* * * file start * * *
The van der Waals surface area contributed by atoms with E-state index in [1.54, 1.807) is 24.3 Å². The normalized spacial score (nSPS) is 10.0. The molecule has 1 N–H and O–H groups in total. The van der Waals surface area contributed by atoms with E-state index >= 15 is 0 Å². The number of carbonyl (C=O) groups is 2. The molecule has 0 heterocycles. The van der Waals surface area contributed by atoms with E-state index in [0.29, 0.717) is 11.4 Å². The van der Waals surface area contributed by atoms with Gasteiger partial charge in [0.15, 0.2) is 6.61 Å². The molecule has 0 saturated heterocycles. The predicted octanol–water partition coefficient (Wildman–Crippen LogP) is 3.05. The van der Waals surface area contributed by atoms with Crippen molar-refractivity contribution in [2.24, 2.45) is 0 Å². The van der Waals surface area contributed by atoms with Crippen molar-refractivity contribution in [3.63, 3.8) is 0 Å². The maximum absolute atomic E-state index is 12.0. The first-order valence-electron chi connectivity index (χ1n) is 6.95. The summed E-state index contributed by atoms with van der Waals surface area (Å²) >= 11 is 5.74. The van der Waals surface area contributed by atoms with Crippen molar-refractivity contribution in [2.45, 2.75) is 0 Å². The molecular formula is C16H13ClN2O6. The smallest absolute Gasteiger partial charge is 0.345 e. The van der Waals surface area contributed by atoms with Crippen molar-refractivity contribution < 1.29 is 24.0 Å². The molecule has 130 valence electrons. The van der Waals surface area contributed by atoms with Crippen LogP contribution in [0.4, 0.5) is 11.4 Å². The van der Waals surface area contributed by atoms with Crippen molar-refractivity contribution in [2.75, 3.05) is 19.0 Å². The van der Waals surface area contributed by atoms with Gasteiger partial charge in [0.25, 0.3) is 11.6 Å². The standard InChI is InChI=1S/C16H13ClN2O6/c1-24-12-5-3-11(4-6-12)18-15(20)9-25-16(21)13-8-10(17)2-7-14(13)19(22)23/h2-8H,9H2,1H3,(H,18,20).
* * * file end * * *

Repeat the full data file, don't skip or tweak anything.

The van der Waals surface area contributed by atoms with E-state index in [1.54, 1.807) is 24.3 Å². The normalized spacial score (nSPS) is 10.0. The molecule has 1 N–H and O–H groups in total. The van der Waals surface area contributed by atoms with E-state index >= 15 is 0 Å². The number of carbonyl (C=O) groups is 2. The molecule has 0 heterocycles. The van der Waals surface area contributed by atoms with E-state index in [0.29, 0.717) is 11.4 Å². The van der Waals surface area contributed by atoms with Gasteiger partial charge in [0.15, 0.2) is 6.61 Å². The molecule has 0 saturated heterocycles. The predicted octanol–water partition coefficient (Wildman–Crippen LogP) is 3.05. The van der Waals surface area contributed by atoms with Crippen molar-refractivity contribution in [2.24, 2.45) is 0 Å². The van der Waals surface area contributed by atoms with Crippen molar-refractivity contribution in [3.63, 3.8) is 0 Å². The maximum absolute atomic E-state index is 12.0. The first-order valence-electron chi connectivity index (χ1n) is 6.95. The summed E-state index contributed by atoms with van der Waals surface area (Å²) >= 11 is 5.74. The van der Waals surface area contributed by atoms with Crippen molar-refractivity contribution in [2.45, 2.75) is 0 Å². The molecular formula is C16H13ClN2O6. The smallest absolute Gasteiger partial charge is 0.345 e. The van der Waals surface area contributed by atoms with Crippen molar-refractivity contribution < 1.29 is 24.0 Å². The molecule has 130 valence electrons. The van der Waals surface area contributed by atoms with Crippen LogP contribution in [0.4, 0.5) is 11.4 Å². The van der Waals surface area contributed by atoms with Crippen molar-refractivity contribution in [2.75, 3.05) is 19.0 Å². The van der Waals surface area contributed by atoms with Gasteiger partial charge in [0.25, 0.3) is 11.6 Å². The standard InChI is InChI=1S/C16H13ClN2O6/c1-24-12-5-3-11(4-6-12)18-15(20)9-25-16(21)13-8-10(17)2-7-14(13)19(22)23/h2-8H,9H2,1H3,(H,18,20).